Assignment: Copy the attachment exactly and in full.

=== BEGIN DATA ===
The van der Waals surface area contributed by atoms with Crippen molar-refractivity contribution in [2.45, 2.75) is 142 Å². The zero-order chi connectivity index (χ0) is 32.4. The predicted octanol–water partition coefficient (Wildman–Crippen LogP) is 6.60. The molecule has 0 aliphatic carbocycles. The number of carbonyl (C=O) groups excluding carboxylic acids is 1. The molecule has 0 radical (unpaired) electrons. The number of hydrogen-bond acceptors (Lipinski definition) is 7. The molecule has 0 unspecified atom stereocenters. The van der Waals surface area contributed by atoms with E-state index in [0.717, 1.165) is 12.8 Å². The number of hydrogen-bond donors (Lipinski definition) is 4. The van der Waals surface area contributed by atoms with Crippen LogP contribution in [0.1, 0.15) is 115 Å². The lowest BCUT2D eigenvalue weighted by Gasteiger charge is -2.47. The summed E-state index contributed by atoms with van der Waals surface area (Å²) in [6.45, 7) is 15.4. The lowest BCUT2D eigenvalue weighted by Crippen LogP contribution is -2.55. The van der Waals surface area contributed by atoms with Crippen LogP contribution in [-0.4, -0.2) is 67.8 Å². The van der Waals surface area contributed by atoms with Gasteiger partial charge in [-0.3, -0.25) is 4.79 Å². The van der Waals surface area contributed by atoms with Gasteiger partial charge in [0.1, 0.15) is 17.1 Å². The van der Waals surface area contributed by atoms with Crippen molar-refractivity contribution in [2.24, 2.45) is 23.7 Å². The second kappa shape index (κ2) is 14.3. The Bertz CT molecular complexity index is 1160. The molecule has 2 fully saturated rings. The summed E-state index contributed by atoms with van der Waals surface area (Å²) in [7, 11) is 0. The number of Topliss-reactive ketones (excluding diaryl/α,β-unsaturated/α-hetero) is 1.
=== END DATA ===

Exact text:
The van der Waals surface area contributed by atoms with Crippen molar-refractivity contribution in [2.45, 2.75) is 142 Å². The zero-order chi connectivity index (χ0) is 32.4. The predicted octanol–water partition coefficient (Wildman–Crippen LogP) is 6.60. The molecule has 0 aliphatic carbocycles. The number of carbonyl (C=O) groups excluding carboxylic acids is 1. The molecule has 0 radical (unpaired) electrons. The number of hydrogen-bond acceptors (Lipinski definition) is 7. The molecule has 0 unspecified atom stereocenters. The van der Waals surface area contributed by atoms with E-state index in [0.717, 1.165) is 12.8 Å². The number of hydrogen-bond donors (Lipinski definition) is 4. The van der Waals surface area contributed by atoms with Crippen LogP contribution in [0.1, 0.15) is 115 Å². The lowest BCUT2D eigenvalue weighted by Gasteiger charge is -2.47. The summed E-state index contributed by atoms with van der Waals surface area (Å²) in [6.45, 7) is 15.4. The lowest BCUT2D eigenvalue weighted by Crippen LogP contribution is -2.55. The van der Waals surface area contributed by atoms with Crippen LogP contribution in [-0.4, -0.2) is 67.8 Å². The van der Waals surface area contributed by atoms with Gasteiger partial charge in [-0.3, -0.25) is 4.79 Å². The van der Waals surface area contributed by atoms with Gasteiger partial charge in [0.1, 0.15) is 17.1 Å². The van der Waals surface area contributed by atoms with Crippen molar-refractivity contribution in [2.24, 2.45) is 23.7 Å². The second kappa shape index (κ2) is 14.3. The Bertz CT molecular complexity index is 1160. The molecule has 2 fully saturated rings. The summed E-state index contributed by atoms with van der Waals surface area (Å²) in [7, 11) is 0. The number of Topliss-reactive ketones (excluding diaryl/α,β-unsaturated/α-hetero) is 1.